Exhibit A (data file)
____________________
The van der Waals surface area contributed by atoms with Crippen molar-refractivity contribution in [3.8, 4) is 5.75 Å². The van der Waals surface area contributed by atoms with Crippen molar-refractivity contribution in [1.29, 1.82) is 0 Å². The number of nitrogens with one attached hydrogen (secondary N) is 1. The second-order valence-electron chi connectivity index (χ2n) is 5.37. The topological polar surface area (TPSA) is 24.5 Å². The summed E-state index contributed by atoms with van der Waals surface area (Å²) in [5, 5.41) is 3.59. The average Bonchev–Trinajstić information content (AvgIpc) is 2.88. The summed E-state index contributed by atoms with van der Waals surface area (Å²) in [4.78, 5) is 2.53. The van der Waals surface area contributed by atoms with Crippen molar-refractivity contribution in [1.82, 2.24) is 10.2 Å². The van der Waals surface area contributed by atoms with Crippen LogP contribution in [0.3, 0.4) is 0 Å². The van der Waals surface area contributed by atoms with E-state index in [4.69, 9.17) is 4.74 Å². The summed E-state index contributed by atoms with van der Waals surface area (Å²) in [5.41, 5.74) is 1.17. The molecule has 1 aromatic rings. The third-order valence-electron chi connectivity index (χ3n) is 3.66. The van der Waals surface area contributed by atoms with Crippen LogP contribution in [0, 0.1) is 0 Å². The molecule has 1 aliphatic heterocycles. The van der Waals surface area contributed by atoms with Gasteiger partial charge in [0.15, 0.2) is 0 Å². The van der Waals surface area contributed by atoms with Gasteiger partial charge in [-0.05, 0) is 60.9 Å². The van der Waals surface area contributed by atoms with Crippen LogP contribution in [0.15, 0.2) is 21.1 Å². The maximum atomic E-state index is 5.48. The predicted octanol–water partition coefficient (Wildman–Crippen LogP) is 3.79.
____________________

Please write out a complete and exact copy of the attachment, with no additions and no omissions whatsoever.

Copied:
The van der Waals surface area contributed by atoms with Crippen molar-refractivity contribution in [3.8, 4) is 5.75 Å². The van der Waals surface area contributed by atoms with Crippen molar-refractivity contribution in [1.29, 1.82) is 0 Å². The number of nitrogens with one attached hydrogen (secondary N) is 1. The second-order valence-electron chi connectivity index (χ2n) is 5.37. The topological polar surface area (TPSA) is 24.5 Å². The summed E-state index contributed by atoms with van der Waals surface area (Å²) in [5, 5.41) is 3.59. The average Bonchev–Trinajstić information content (AvgIpc) is 2.88. The summed E-state index contributed by atoms with van der Waals surface area (Å²) in [4.78, 5) is 2.53. The van der Waals surface area contributed by atoms with Crippen molar-refractivity contribution in [1.82, 2.24) is 10.2 Å². The van der Waals surface area contributed by atoms with Crippen LogP contribution in [0.3, 0.4) is 0 Å². The van der Waals surface area contributed by atoms with E-state index in [4.69, 9.17) is 4.74 Å². The summed E-state index contributed by atoms with van der Waals surface area (Å²) in [5.41, 5.74) is 1.17. The molecule has 1 aromatic rings. The third-order valence-electron chi connectivity index (χ3n) is 3.66. The van der Waals surface area contributed by atoms with Crippen LogP contribution in [0, 0.1) is 0 Å². The molecule has 1 aliphatic heterocycles. The van der Waals surface area contributed by atoms with Gasteiger partial charge in [0.15, 0.2) is 0 Å². The van der Waals surface area contributed by atoms with Gasteiger partial charge in [-0.05, 0) is 60.9 Å². The van der Waals surface area contributed by atoms with Crippen LogP contribution in [0.15, 0.2) is 21.1 Å². The maximum atomic E-state index is 5.48. The predicted octanol–water partition coefficient (Wildman–Crippen LogP) is 3.79.